The pore size and porosity of the porous low-k film 300 are generally controlled by the deposition process parameters, the total amount of porogen that is incorporated into the film 200 and the curing process parameters. The selection of dielectric matrix precursor is based on certain factors including, for example, process compatibility; the RF power used for matrix formation, which is approximately equal to the RF power needed for porogen deposition (applicable only to embodiments using PECVD); and the mechanical properties desired of the low-k dielectric film 300. The selection of the porogen precursor is also based on certain factors including process compatibility; the molecular weight/vapor pressure of the porogen precursor; and the cyclic structure of the porogen precursor, to name a few. In one exemplary embodiment, the dielectric matrix precursor material may comprise mDEO or DEMS (Diethoxymethylsilane) and the porogen precursor material may comprise alpha-Terpinene (1-methyl-4-(1-methylethyl)-1,3-cyclohexadiene).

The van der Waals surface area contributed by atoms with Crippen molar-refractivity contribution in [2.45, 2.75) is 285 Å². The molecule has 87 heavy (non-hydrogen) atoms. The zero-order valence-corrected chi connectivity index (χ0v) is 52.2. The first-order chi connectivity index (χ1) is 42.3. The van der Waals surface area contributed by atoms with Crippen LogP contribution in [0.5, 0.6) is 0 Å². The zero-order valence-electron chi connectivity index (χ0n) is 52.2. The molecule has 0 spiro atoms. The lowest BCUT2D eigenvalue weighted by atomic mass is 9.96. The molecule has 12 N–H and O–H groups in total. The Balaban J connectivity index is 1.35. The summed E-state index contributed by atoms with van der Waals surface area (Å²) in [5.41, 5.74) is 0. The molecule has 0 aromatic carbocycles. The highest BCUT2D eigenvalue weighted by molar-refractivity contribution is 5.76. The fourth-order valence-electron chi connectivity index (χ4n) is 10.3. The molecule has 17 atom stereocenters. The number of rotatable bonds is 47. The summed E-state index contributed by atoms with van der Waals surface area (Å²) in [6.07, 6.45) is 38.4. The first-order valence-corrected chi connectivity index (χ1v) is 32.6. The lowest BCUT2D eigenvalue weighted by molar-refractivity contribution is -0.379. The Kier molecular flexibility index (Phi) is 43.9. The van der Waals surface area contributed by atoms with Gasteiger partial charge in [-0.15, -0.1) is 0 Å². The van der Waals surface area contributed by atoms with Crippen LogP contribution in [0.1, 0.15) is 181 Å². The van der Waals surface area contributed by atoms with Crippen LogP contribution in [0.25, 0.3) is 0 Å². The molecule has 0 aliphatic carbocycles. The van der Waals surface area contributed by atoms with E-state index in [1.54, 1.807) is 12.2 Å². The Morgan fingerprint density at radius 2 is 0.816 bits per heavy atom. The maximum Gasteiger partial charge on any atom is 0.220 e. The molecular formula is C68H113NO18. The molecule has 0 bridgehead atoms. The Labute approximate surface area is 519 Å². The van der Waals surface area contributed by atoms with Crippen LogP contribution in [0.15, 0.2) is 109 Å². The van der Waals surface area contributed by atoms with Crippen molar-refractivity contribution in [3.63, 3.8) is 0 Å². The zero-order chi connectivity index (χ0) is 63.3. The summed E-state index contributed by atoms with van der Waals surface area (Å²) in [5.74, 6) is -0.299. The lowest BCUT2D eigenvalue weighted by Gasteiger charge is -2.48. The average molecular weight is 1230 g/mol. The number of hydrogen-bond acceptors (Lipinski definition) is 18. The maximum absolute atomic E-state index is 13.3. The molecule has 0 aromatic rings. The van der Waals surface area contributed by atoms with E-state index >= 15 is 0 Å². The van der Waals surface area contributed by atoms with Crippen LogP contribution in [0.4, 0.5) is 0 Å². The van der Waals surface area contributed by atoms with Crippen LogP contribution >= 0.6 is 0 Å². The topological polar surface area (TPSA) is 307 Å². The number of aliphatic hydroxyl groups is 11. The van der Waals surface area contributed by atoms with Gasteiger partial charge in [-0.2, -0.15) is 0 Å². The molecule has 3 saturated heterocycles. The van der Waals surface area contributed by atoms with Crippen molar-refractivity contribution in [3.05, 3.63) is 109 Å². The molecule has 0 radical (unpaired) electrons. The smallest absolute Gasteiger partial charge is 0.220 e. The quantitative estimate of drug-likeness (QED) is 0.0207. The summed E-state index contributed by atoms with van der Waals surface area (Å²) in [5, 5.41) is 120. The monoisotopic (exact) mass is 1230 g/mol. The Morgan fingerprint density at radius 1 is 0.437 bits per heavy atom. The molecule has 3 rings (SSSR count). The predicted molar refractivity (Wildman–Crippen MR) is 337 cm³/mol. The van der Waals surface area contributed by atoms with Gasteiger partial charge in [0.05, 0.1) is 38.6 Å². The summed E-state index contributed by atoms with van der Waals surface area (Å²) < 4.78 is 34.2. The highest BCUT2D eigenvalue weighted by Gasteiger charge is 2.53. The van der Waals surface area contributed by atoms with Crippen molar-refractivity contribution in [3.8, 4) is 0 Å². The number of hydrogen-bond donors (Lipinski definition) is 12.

Referring again to FIG. 2, after formation of the porous low-k dielectric film 300, active bonding is introduced into the porous low-k dielectric film 300 in step 20. This may be accomplished in one exemplary embodiment by introducing OH and/or H radicals into the pores formed in the film 300 as depicted in FIG. 3C. The active bonding may comprise SiOH and/or SiH bonds in embodiments where the porous low-k dielectric film 300 comprises the earlier mentioned Si based compound. In some exemplary embodiments, the OH and/or H radicals may be introduced into the pores by subjecting the porous low-k dielectric film 300 to an aqueous medium. In one exemplary embodiment, OH and/or H radicals may be introduced into the pores of the low-k dielectric film using a conventional chemical mechanical polishing (CMP) process combined with a conventional wet cleaning process. In other exemplary embodiments, a conventional dipping and scrubbing process in citric acid (C6H8O7) or a fluoride amine based solvent may be used to introduce OH and/or H radicals into the pores of the porous dielectric film 300.